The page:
“How very Columbia University in the fifties. We should iron our hair and wear black turtlenecks.” I dumped my coffee in the grass, exhausted and confused because I actually was wearing a black turtleneck. Addie wore me out. We had the same conversations every week—she just didn’t get it. Like her poem. It was okay; all her stuff was okay, but it never went any further. She left herself open to them because she didn’t do the work.

    “It’s only two months until he graduates,” Addie said. “We’ll have a whole last year without him and everything will be different.”

    “Not good enough,” I said, deciding to enjoy myself. “I want him gone today. Let’s kill him.”

    “We could poison his cigarettes,’” Addie suggested. “Or behead him on the Quad!”

    “Yes!” I agreed. “Public shaming. He’ll be humiliated into leaving and we won’t go to jail. No—I know! We should call all the female poets we can think of and invite them to come here so we can gather around him in a big feminine circle and point and laugh and read his own stupid poems back to him until he begs us to kill him!”

    “Or,” Addie said, “we could give in and suck all their dicks because then they’d respect us.”   

    I kicked her in the thigh. “What the fuck are you saying? No blowjobs! That’s not respect, it’s—”

    “Don’t look now,” Addie said.

    “For fuck’s sake.” Calvin and Franny Mack approached from across the Quad. They joined us on the grass without waiting for an invitation.

    “What’s up?” Franny asked after hugging Addie. Girls who hugged all the time pissed me off.

    “Just talking,” said Addie.

    I pulled up a handful of grass. “We’re stockpiling weapons for the all-girl militia. You better watch out, Calvin.”

    “Are you still upset?” He reached out and stroked Addie’s cheek and I almost bit him. Addie only shrugged. “Well,” he said, as if asked to sympathize, “it is hard for you, in the department.”

    “It’s pretty fucking male-dominated,” I said.

    “I don’t think that’s the problem.” He stroked his goatee. “There just aren’t that many strong woman poets out there, so you have nothing to go on. I can feel your struggle in every poem.”

    “Denise Levertov!” I shouted, “Emily Dickinson, Rita Dove, Adrienne Rich, Jorie Graham, Brenda Hillman, Julia Alvarez, Anne Sexton, Sylvia Plath, Louise Glück.”

    “Jorie’s okay,” he said, “but you just named the whole list. And half of them are dead or wrote about nothing to begin with.” He sucked in a breath, readying himself for some final point. “Female poetry just isn’t very deep. It’s…lacking.”

    “Lacking?” Addie and Franny said together.

    “Female poetry?” I cried. “Why do you talk like that?”

    “Cal, sweetie,” muttered Franny, “you’re being a pig.”

    He patted her on the knee and smiled. “First of all, male poets outnumber female poets ten to one. You can’t debate this. And two—Willa and Addie know exactly what I’m talking about. There’s never been a strong woman poet in the department. Well, except for my ex-girlfriend, Julia Garrity. She had one almost-great poem her senior year. I mean, it won an award, but small weaknesses were obvious.” He patted Franny’s knee again and sighed, took on a dreamy expression I knew preceded a revelation from the King of All Poets. “I wish there were more girls like Julia. I really loved her.”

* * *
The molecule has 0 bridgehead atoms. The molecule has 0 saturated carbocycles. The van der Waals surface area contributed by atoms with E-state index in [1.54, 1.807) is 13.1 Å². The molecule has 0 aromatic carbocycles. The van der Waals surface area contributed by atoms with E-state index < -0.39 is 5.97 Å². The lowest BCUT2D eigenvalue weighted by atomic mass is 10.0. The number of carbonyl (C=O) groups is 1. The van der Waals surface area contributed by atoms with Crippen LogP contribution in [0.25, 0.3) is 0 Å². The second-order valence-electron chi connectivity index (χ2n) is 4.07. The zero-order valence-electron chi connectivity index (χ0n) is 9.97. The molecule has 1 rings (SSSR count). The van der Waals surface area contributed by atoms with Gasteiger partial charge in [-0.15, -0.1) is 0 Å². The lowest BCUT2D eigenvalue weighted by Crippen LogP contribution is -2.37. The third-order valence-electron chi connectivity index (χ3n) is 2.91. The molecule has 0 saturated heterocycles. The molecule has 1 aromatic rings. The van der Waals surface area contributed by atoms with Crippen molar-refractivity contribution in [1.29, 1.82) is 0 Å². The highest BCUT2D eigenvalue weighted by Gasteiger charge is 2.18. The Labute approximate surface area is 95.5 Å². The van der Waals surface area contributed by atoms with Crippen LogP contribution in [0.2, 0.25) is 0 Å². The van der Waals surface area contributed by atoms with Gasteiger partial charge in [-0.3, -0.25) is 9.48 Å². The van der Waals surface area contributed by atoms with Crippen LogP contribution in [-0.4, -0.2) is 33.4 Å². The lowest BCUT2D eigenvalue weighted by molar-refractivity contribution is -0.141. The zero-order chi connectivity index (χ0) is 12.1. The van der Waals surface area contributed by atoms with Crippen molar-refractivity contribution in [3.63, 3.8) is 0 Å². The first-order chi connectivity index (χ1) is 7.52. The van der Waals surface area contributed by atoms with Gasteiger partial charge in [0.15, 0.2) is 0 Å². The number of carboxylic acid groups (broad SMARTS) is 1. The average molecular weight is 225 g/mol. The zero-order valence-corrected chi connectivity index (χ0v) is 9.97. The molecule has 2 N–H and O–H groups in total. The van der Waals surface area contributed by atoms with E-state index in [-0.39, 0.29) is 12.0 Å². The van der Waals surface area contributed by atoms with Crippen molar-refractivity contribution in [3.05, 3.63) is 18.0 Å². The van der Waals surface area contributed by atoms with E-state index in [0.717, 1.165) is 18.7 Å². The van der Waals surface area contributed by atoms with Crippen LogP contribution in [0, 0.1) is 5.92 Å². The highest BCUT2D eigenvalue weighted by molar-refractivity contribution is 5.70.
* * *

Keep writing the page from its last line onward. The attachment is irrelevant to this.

He was such an ass. If Addie thought this was Calvin treating Franny like a princess, there was no reason to try talking to her about anything real ever again. I stood up, unable to take another second.

    “Are you leaving us, Willa?” Calvin asked, feigning innocence.

    I stepped back, stumbling and not caring, desperate for distance. “Drop out,” I pleaded. “Please? Just get the fuck out of our lives as soon as possible?”


He unloads his stories,

graphs his guilt upon my skin.

I listen and he listens

to himself talk. I ask

him nothing and

tell him nothing.

    She would never beg him to choose.    

    She is pushing the edge of something sacred.

    She is writing it down.

    She could say she is in love

    and it would be the truth.

There are a number of truths.

(A Night Like All Other Nights: Franny)

Did you ever have to read The Good Earth in high school? I read it in tenth grade, or most of it. Actually, I had to pretend I was sick so I could stay home and finish it the day before the test, and I still had to skip the last few chapters. There are so many things in my life I wish I hadn’t skipped. Do you ever feel that way?

    So I didn’t finish the book! You didn’t even read it, so fuck off.
    It’s about this Chinese family, and in the part I remember, the son is grown and married and he and his wife live with his very traditional father. This is a problem because the son wants a glamorous life—he wants to be rich, make money and fit in with Chinese society, but this flies in the face of everything his father believes in.

    One day, the father gets sick and falls into some kind of stupor, like a waking coma, like he’s not so much asleep as in a daze. He stays like this for a really long time, so the son does all these things his father wouldn’t approve of. He gets rich, refurnishes the house, and since it’s fashionable, he gets a concubine.